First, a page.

by Shell Selvans
Blessed New Moon! In the coming week or two, I welcome you to go outside with your family at 7:00PM or later and enjoy the Midwinter sky. This is the best time of year to stargaze with the littlest ones, since the sky will be dark before their bedtime!
In the early evening... To the west, you will catch the Summer Triangle and its associated constellations sinking below the horizon. Overhead you will find Cassiopeia.
To the east, some of the brightest stars in our sky are all rising together, called the Winter Hexagon on the star chart. This group includes Betelgeuse and Rigel in Osiris/Orion, Isis/Sirius in Canis Major, Procyon in Canis Minor, Castor and Pollux in Gemini, Capella in Auriga/The Charioteer, and Aldebaran in Taurus.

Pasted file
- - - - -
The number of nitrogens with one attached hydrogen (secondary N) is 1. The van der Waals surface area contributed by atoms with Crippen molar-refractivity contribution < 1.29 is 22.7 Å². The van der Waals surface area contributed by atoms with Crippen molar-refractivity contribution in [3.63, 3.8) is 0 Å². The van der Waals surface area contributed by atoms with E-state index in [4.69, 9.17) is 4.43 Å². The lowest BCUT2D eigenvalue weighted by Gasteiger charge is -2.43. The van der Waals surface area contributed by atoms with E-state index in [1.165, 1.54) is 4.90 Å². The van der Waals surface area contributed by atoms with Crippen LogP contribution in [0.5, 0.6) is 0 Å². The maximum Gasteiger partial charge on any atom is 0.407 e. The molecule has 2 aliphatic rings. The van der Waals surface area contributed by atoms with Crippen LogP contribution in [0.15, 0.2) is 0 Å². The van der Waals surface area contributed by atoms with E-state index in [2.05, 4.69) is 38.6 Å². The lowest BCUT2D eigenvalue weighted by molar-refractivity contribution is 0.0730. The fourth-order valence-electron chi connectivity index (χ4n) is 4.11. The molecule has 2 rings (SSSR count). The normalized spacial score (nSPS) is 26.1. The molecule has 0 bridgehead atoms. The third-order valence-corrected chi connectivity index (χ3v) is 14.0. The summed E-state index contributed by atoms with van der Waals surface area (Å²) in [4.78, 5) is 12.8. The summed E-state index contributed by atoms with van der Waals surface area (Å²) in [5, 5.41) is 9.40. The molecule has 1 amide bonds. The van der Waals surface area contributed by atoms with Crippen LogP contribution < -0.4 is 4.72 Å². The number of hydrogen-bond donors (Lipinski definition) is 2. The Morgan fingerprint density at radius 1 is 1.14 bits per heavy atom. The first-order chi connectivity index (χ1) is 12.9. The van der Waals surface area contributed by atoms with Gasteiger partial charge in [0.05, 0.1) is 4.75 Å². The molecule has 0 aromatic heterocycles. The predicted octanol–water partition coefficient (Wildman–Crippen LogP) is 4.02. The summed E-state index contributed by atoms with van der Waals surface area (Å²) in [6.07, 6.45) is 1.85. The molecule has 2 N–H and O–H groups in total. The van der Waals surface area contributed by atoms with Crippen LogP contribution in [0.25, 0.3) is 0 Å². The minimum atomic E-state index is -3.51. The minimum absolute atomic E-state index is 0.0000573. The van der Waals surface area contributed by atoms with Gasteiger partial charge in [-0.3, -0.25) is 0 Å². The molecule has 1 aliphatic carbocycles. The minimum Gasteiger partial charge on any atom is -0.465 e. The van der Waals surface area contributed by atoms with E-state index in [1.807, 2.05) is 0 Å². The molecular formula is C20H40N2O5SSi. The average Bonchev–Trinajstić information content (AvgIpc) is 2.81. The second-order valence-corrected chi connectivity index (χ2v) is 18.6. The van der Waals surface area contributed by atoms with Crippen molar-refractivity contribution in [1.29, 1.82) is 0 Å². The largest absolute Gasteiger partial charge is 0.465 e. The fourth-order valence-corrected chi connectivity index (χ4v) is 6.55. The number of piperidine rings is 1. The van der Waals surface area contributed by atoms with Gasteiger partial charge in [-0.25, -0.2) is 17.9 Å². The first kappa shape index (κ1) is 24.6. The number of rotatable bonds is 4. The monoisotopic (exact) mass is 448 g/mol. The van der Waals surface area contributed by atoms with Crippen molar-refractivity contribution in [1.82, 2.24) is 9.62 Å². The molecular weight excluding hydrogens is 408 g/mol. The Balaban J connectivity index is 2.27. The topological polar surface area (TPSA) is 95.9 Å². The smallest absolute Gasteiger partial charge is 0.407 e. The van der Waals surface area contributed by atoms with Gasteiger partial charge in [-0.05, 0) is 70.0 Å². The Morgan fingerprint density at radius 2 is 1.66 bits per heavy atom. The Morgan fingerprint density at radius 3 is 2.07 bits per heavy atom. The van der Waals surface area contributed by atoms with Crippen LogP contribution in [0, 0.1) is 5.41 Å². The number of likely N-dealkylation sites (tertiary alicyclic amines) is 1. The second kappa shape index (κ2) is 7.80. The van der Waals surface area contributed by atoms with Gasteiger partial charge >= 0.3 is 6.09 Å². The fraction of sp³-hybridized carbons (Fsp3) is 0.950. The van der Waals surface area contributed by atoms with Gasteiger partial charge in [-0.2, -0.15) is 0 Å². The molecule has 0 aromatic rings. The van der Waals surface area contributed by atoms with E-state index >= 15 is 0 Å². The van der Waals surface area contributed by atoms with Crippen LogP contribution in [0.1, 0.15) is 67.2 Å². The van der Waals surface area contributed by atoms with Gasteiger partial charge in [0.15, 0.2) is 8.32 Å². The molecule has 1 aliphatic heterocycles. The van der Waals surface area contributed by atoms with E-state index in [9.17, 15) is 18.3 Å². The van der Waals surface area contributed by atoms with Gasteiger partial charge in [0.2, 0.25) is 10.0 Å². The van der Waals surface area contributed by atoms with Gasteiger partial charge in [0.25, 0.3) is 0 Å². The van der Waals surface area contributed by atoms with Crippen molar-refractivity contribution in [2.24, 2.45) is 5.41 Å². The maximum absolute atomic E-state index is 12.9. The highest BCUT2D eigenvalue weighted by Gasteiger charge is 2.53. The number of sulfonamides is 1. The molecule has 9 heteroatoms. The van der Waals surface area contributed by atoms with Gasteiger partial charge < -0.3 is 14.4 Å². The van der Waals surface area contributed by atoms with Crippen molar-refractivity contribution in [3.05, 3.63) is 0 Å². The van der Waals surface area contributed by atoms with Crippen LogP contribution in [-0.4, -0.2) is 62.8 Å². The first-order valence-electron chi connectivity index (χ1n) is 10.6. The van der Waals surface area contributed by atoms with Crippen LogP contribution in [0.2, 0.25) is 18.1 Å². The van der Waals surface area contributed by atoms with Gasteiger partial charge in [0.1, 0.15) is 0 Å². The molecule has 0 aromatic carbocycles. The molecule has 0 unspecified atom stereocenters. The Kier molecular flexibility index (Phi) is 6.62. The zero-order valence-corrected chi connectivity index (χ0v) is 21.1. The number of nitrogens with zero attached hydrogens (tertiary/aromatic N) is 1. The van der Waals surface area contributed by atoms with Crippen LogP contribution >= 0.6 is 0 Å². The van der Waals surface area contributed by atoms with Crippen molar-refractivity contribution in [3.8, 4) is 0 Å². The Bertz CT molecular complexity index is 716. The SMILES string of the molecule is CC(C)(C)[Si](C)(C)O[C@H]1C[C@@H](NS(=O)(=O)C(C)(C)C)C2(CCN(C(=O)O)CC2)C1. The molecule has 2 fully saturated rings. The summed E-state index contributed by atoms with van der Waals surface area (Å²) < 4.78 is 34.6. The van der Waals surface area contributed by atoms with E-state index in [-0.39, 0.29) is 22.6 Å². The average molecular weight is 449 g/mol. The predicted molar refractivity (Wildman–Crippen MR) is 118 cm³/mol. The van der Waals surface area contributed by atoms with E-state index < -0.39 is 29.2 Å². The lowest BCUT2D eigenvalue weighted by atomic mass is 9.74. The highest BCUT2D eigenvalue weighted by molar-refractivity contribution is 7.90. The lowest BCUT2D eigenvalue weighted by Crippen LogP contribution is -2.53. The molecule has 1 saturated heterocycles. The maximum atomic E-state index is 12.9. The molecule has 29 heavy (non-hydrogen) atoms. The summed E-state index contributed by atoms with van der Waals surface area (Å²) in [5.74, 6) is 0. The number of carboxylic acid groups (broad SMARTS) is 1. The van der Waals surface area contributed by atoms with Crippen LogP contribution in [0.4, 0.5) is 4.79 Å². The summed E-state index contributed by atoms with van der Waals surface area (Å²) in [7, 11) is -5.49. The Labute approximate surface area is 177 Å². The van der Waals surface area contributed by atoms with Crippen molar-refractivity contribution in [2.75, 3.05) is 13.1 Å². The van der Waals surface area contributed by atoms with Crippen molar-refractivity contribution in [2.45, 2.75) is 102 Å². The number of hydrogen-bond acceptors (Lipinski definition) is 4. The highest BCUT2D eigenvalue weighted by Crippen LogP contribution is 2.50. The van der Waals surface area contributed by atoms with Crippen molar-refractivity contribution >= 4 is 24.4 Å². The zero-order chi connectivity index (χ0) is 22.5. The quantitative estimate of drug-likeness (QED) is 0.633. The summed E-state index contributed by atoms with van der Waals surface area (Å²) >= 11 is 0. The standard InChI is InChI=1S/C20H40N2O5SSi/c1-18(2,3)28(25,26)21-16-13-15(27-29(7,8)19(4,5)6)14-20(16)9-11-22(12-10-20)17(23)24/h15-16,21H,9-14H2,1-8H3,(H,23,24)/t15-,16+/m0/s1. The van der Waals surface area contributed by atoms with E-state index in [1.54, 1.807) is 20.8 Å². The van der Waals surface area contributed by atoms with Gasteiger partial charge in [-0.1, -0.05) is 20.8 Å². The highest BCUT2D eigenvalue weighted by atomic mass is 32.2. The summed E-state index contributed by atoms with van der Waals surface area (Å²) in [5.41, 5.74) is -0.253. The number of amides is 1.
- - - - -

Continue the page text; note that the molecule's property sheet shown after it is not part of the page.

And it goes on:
To the north you will find Ursa Major romping along the horizon, with the pointer stars above the horizon, pointing the way to the steady location of Polaris, the North Star.
On December 21, in the northern hemisphere, we will have our longest night of the year, which I love to celebrate with some stargazing. This year, however, I will be visiting family under the southern sky instead! Much of what I will see from Mauritius (20 degrees south latitude) will be the same as what I would see back home (38 degrees north)... but I won't be able to see the bears (and North Star), and instead I'll see the Southern Cross, as well as the Magellanic clouds, which are two dwarf galaxies that orbit our own Milky Way galaxy.
The following star chart can help you find your way around the sky: